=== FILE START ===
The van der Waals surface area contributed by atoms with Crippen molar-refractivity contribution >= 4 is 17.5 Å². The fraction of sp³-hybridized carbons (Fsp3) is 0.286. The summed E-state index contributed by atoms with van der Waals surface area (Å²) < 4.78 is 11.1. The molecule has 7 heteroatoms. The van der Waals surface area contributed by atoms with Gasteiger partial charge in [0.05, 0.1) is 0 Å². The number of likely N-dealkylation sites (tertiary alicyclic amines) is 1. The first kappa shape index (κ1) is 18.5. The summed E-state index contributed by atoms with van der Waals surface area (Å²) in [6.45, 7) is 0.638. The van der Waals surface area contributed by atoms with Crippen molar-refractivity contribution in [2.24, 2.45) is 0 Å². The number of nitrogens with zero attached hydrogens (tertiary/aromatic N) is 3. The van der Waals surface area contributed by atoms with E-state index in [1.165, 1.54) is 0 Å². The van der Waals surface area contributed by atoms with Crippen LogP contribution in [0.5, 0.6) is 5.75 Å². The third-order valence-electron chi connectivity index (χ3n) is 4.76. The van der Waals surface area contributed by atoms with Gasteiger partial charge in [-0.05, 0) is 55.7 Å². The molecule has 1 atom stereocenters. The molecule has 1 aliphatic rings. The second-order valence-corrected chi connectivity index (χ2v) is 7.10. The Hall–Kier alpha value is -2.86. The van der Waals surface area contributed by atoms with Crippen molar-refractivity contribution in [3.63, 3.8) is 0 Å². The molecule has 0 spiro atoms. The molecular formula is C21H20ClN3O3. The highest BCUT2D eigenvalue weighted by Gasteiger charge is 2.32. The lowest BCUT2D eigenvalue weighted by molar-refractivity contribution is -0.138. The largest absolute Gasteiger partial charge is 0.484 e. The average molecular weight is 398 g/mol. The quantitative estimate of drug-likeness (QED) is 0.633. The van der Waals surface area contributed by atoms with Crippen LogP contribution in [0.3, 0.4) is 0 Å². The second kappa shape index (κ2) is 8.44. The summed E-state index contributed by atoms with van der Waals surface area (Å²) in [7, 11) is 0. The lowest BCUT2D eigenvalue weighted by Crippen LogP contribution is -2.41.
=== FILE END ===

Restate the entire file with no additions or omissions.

The van der Waals surface area contributed by atoms with Crippen molar-refractivity contribution >= 4 is 17.5 Å². The fraction of sp³-hybridized carbons (Fsp3) is 0.286. The summed E-state index contributed by atoms with van der Waals surface area (Å²) < 4.78 is 11.1. The molecule has 7 heteroatoms. The van der Waals surface area contributed by atoms with Gasteiger partial charge in [0.05, 0.1) is 0 Å². The number of likely N-dealkylation sites (tertiary alicyclic amines) is 1. The first kappa shape index (κ1) is 18.5. The summed E-state index contributed by atoms with van der Waals surface area (Å²) in [6.45, 7) is 0.638. The van der Waals surface area contributed by atoms with Crippen molar-refractivity contribution in [2.24, 2.45) is 0 Å². The number of nitrogens with zero attached hydrogens (tertiary/aromatic N) is 3. The van der Waals surface area contributed by atoms with E-state index in [1.165, 1.54) is 0 Å². The van der Waals surface area contributed by atoms with Crippen LogP contribution in [0.5, 0.6) is 5.75 Å². The third-order valence-electron chi connectivity index (χ3n) is 4.76. The van der Waals surface area contributed by atoms with Gasteiger partial charge in [-0.05, 0) is 55.7 Å². The molecule has 1 atom stereocenters. The molecule has 1 aliphatic rings. The second-order valence-corrected chi connectivity index (χ2v) is 7.10. The Hall–Kier alpha value is -2.86. The van der Waals surface area contributed by atoms with Crippen molar-refractivity contribution in [3.63, 3.8) is 0 Å². The molecule has 0 spiro atoms. The molecular formula is C21H20ClN3O3. The highest BCUT2D eigenvalue weighted by Gasteiger charge is 2.32. The lowest BCUT2D eigenvalue weighted by molar-refractivity contribution is -0.138. The largest absolute Gasteiger partial charge is 0.484 e. The average molecular weight is 398 g/mol. The quantitative estimate of drug-likeness (QED) is 0.633. The van der Waals surface area contributed by atoms with Crippen LogP contribution in [0.3, 0.4) is 0 Å². The second kappa shape index (κ2) is 8.44. The summed E-state index contributed by atoms with van der Waals surface area (Å²) in [7, 11) is 0. The lowest BCUT2D eigenvalue weighted by Crippen LogP contribution is -2.41.